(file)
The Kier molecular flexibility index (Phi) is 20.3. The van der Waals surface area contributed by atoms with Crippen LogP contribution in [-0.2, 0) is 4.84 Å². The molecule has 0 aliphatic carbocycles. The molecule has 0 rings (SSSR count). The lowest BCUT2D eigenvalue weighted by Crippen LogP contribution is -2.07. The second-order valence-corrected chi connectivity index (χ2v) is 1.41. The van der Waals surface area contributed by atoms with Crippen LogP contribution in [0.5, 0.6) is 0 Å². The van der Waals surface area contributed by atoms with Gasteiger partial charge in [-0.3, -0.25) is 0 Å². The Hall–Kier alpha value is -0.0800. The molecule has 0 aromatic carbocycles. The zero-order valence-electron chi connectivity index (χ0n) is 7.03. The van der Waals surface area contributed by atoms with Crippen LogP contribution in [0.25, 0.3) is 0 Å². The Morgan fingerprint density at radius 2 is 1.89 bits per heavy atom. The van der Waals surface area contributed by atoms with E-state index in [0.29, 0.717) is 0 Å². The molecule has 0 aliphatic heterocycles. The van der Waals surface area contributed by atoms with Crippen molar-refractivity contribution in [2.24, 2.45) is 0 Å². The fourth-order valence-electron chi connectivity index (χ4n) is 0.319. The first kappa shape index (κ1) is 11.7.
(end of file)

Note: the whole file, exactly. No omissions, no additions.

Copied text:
The Kier molecular flexibility index (Phi) is 20.3. The van der Waals surface area contributed by atoms with Crippen LogP contribution in [-0.2, 0) is 4.84 Å². The molecule has 0 aliphatic carbocycles. The molecule has 0 rings (SSSR count). The lowest BCUT2D eigenvalue weighted by Crippen LogP contribution is -2.07. The second-order valence-corrected chi connectivity index (χ2v) is 1.41. The van der Waals surface area contributed by atoms with Crippen LogP contribution in [0.5, 0.6) is 0 Å². The van der Waals surface area contributed by atoms with Gasteiger partial charge in [-0.3, -0.25) is 0 Å². The Hall–Kier alpha value is -0.0800. The molecule has 0 aromatic carbocycles. The zero-order valence-electron chi connectivity index (χ0n) is 7.03. The van der Waals surface area contributed by atoms with Crippen LogP contribution in [0.25, 0.3) is 0 Å². The Morgan fingerprint density at radius 2 is 1.89 bits per heavy atom. The van der Waals surface area contributed by atoms with E-state index in [0.29, 0.717) is 0 Å². The molecule has 0 aliphatic heterocycles. The van der Waals surface area contributed by atoms with Crippen molar-refractivity contribution in [2.24, 2.45) is 0 Å². The fourth-order valence-electron chi connectivity index (χ4n) is 0.319. The first kappa shape index (κ1) is 11.7.